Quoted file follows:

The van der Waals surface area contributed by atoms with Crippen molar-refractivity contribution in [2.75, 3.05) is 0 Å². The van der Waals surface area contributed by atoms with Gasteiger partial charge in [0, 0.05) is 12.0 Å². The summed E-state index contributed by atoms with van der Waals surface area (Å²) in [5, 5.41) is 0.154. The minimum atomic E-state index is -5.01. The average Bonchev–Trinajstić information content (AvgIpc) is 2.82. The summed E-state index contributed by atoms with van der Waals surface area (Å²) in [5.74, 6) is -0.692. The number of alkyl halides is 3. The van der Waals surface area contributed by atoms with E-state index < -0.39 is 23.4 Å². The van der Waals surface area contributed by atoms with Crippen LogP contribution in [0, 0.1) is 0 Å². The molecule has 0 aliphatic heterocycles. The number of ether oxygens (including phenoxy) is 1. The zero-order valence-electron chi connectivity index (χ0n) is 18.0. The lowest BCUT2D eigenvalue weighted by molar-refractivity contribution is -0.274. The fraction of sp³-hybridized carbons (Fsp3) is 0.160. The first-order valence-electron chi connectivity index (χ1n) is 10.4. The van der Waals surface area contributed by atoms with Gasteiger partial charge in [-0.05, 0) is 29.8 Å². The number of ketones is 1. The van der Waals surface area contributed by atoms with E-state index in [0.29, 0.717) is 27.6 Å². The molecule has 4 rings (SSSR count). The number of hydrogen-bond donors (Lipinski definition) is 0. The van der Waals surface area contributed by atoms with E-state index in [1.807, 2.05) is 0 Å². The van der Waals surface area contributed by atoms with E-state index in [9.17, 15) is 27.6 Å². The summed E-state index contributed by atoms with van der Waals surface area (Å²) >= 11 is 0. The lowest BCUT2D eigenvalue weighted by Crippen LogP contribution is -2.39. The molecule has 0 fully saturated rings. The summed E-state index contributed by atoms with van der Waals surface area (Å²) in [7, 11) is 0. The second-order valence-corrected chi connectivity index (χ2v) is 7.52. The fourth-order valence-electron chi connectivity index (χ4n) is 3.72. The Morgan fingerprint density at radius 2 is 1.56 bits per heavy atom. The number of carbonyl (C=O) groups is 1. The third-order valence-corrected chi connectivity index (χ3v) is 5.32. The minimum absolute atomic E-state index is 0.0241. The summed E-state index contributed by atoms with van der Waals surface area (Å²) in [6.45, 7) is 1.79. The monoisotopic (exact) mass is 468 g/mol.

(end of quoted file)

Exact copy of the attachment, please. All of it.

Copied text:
The van der Waals surface area contributed by atoms with Crippen molar-refractivity contribution in [2.75, 3.05) is 0 Å². The van der Waals surface area contributed by atoms with Gasteiger partial charge in [0, 0.05) is 12.0 Å². The summed E-state index contributed by atoms with van der Waals surface area (Å²) in [5, 5.41) is 0.154. The minimum atomic E-state index is -5.01. The average Bonchev–Trinajstić information content (AvgIpc) is 2.82. The summed E-state index contributed by atoms with van der Waals surface area (Å²) in [5.74, 6) is -0.692. The number of alkyl halides is 3. The van der Waals surface area contributed by atoms with E-state index < -0.39 is 23.4 Å². The van der Waals surface area contributed by atoms with Crippen LogP contribution in [0, 0.1) is 0 Å². The molecule has 0 aliphatic heterocycles. The number of ether oxygens (including phenoxy) is 1. The zero-order valence-electron chi connectivity index (χ0n) is 18.0. The lowest BCUT2D eigenvalue weighted by molar-refractivity contribution is -0.274. The fraction of sp³-hybridized carbons (Fsp3) is 0.160. The first-order valence-electron chi connectivity index (χ1n) is 10.4. The van der Waals surface area contributed by atoms with Gasteiger partial charge in [-0.05, 0) is 29.8 Å². The number of ketones is 1. The van der Waals surface area contributed by atoms with E-state index in [0.29, 0.717) is 27.6 Å². The molecule has 4 rings (SSSR count). The number of hydrogen-bond donors (Lipinski definition) is 0. The van der Waals surface area contributed by atoms with E-state index in [1.807, 2.05) is 0 Å². The van der Waals surface area contributed by atoms with E-state index in [9.17, 15) is 27.6 Å². The summed E-state index contributed by atoms with van der Waals surface area (Å²) >= 11 is 0. The lowest BCUT2D eigenvalue weighted by Crippen LogP contribution is -2.39. The molecule has 0 fully saturated rings. The summed E-state index contributed by atoms with van der Waals surface area (Å²) in [7, 11) is 0. The second-order valence-corrected chi connectivity index (χ2v) is 7.52. The fourth-order valence-electron chi connectivity index (χ4n) is 3.72. The Morgan fingerprint density at radius 2 is 1.56 bits per heavy atom. The number of carbonyl (C=O) groups is 1. The third-order valence-corrected chi connectivity index (χ3v) is 5.32. The minimum absolute atomic E-state index is 0.0241. The summed E-state index contributed by atoms with van der Waals surface area (Å²) in [6.45, 7) is 1.79. The monoisotopic (exact) mass is 468 g/mol.